October 2, 2009 - United States Secretary of Education Arne Duncan has announced that California State University, Bakersfield will receive a $12,595,813 grant to improve teacher quality and reform teacher education at high-need schools in central California. The federal grant is one of only 28 in the nation, and the largest award in California, to be given as part of the Teacher Quality Partnership aimed at improving instruction in struggling schools.
The grant will be dispersed over five years to fund creation of the Central California Partnership for Teacher Quality Programs (CCP-TQP), with $2.4 million in first-year funding to be shared among partnering agencies. CSUB will serve as the lead agency for the program in partnership with CSU Monterey Bay, California Polytechnic State University, San Luis Obispo, Tulare County Office of Education, and the Kern County Superintendent of Schools.
"Part of our educational mission is to raise the education level in our community and throughout central California, and we can only be successful through strong partnerships with other educators. This grant provides a tremendous boost to that effort," said President Horace Mitchell. "The grant will help in preparing effective teachers and improving student achievement, which in turn strengthens the economic future and viability of the region."
CCP-TQP is an innovative collaboration involving partnerships between CSUB, CSU Monterey Bay, and Cal Poly San Luis Obispo who all collaborated in the writing of the grant as well as the Kern County Superintendent of Schools and the Tulare County Office of Education. Together they will address the diverse needs of schools, teachers and students at 16 high-need schools in primarily rural areas. With a focus on science, math and special education, the partnership looks to reform teacher education that includes unique approaches for the preparation and induction of new teachers.
The new program will provide a two-year introductory experience and mentoring for new teachers in partner schools. CCP-TQP will also provide support for new teachers and educational leaders through the continuous improvement of important reforms including:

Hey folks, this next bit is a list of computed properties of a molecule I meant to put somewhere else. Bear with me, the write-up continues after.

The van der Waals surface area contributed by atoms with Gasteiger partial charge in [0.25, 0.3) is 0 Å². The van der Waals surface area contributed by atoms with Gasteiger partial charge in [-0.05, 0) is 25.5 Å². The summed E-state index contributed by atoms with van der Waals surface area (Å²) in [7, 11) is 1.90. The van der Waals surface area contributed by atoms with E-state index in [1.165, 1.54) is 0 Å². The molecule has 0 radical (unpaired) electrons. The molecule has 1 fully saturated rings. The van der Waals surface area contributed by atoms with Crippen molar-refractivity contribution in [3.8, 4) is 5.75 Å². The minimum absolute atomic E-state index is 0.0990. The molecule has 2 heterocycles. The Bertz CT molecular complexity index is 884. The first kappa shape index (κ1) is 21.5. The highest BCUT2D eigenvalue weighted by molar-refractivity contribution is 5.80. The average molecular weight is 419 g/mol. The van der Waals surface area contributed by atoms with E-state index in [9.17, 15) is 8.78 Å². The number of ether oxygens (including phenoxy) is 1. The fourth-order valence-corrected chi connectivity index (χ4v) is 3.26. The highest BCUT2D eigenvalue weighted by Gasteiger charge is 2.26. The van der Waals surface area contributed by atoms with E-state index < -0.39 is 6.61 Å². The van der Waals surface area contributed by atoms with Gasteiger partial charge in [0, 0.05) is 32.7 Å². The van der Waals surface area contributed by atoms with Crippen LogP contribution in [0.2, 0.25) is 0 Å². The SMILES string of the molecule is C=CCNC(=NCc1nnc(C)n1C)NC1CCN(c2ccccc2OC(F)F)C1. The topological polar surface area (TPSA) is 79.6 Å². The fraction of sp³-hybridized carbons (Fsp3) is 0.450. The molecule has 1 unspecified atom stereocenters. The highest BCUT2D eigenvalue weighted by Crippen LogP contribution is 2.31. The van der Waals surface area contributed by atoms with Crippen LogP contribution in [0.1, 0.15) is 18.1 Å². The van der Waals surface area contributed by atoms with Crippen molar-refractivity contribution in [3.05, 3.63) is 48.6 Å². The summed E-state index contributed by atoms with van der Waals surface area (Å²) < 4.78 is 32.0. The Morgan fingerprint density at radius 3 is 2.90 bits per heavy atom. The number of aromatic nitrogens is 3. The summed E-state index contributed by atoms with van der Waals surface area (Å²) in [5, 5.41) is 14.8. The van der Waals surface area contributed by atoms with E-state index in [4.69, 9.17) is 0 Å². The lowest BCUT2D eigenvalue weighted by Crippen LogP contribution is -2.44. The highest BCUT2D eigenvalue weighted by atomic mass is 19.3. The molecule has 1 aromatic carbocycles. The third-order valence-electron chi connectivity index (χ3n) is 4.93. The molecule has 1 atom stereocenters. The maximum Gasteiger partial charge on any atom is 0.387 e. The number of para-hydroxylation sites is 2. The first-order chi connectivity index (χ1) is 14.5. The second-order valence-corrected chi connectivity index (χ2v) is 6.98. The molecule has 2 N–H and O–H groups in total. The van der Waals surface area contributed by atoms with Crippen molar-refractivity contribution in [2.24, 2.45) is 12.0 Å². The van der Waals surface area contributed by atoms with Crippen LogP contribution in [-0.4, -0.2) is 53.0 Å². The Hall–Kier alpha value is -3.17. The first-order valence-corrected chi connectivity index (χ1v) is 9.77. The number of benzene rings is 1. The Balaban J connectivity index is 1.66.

- universal design for learning;
- positive behavior intervention;
- use of scientifically valid instructional practices;
- differentiated instruction;
- effective strategies for reading instruction;
- professional learning communities; and
- facilitation skill development.
"Research shows that teacher quality is the most important factor in improving student achievement," said Curt Guaglianone, CSUB special assistant to the provost and the CSUB grant administrator. "From a university perspective, we need to improve the way we prepare teachers by focusing on successful methods of teaching in local schools. Faculty members from CSUB, CSU Monterey Bay and Cal Poly SLO will be in K-12 classrooms working to ensure that the university teacher preparation programs are realistic and effective. Part of our goal is to strengthen teachers' skills before they even reach the classroom."
To obtain the competitive grant, university officials submitted an extensive proposal that detailed project objectives and collaborative relationships with partners. Letters of support for the grant were submitted by Congressman Kevin McCarthy; Congresswoman Lois Capps; Kern County Superintendent of Schools Christine Lizardi Frazier; Tulare County Office of Education Superintendent Jim Vidak; California Polytechnic State University, San Luis Obispo President Warren Baker; California Polytechnic State University, San Luis Obispo Dean, College of Science and Mathematics Philip Bailey; CSU Monterey Bay Dean, College of Professional Studies Brian Simmons; as well as business partners Apple, California Business for Education Excellence, Parsons Corporation, and Raytheon.
In addition, superintendents from 26 high-need school districts in Kern, Tulare and Monterey counties submitted letters advocating support of the grant.
Guaglianone estimates the partners will begin their work to create the CCP-TQP by January 2010.
For more information:Curt Guaglianone
Media ContactColleen Dillaway, Director of Public Affairs & Communications